The Great Pink Sea Snail (And Other Names I Call My Cervix) Part 1

When there are three people in the room, and yours is the only visible cervix, it is very difficult to speak with authority.  So, when I saw the stainless steel cart topple only slightly, and I heard the faint tinkle of something hitting the floor, and the idiot medical assistant said, “Oops” –  I did not shout, “Please tell me you did not just drop the fucking biopsy sample!”

Visit One

So, my first visit to my gyno was the best one.  That is not sarcasm, but it may seem more and more like sarcasm as I go on. (By the way, my doctor’s name is absolutely perfect for a gynecologist. If you email me, I will tell you, but you might have guessed already.)

I waited for two hours in the waiting room, then the doc’s medical assisant stepped out and called me back. She is Moe, Larry and Curly all rolled into one middle aged woman.  Truly, in all my days, I have never met a more daft person.  Henceforth, we will refer to her as Murly.  Murly is my lifelong nemesis.  She doesn’t know that, so I guess she’s my secret nemesis.  Is that a thing?

Murly weighs me, then asks me my height.  I am 5′ 7″.  Wake up!  This is pertinent info, because later in this story, the height thing almost puts me over the fucking edge.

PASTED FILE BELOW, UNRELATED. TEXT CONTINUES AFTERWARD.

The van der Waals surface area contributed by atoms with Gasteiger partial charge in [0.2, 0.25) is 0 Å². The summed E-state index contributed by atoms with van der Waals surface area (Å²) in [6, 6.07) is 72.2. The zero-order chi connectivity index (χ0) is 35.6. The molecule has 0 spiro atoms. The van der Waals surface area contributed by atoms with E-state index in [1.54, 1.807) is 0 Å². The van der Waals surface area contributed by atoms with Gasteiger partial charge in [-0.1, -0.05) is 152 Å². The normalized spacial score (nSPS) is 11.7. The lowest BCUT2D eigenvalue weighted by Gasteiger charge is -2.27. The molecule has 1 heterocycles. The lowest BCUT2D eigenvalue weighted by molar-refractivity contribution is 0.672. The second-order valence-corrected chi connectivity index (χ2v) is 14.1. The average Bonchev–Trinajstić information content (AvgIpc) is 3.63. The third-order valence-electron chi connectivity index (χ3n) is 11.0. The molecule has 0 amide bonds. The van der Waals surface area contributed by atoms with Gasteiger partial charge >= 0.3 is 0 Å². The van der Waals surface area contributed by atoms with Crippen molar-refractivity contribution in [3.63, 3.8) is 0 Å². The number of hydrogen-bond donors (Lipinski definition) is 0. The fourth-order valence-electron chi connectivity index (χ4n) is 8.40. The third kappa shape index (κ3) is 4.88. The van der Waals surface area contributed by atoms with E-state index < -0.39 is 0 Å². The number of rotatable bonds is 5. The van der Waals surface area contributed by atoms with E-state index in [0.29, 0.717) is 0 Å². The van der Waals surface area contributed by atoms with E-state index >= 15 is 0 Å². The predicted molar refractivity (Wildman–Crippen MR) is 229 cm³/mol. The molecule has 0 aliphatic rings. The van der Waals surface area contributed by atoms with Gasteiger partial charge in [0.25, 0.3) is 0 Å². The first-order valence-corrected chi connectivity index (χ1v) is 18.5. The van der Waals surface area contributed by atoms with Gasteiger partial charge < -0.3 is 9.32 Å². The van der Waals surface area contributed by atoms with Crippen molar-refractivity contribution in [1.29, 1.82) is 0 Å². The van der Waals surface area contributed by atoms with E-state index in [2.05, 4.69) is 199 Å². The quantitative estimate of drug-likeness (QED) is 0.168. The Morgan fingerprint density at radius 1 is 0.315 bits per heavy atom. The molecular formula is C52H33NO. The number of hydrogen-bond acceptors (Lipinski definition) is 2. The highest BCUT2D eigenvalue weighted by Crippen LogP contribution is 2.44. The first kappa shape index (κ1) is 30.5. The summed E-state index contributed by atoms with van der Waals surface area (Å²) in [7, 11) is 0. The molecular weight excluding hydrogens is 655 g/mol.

Murly apologizes to me for the long wait time, explaining that they are learning how to use a new computer system.

It’s another hour before my feet finally go into the stirrups.  The doctor says, “Well, I can see your cervix, but there’s a little bump there I can’t identify.  We need to schedule you for a colposcopy next week so I can get a better look. Even if your pap is normal, I still want to do the procedure.”  Turns out, the thing she saw was a benign cyst, but gah, you never want your doctor to say the equivalent of, “No idea what the fuck that is.”

On the way out, I am told to tell them at the front desk that the doctor needs to see me again.  I tell the lady at scheduling just that.  She squints at her monitor screen and says, “All I see here is where you had a colonoscopy.”  “No”,  I say, “The thing she wants me to have is a similar word.”  She works in a gynecologist’s office.  Why am I having to explain terminology to her that I literally heard for the first time ten minutes before?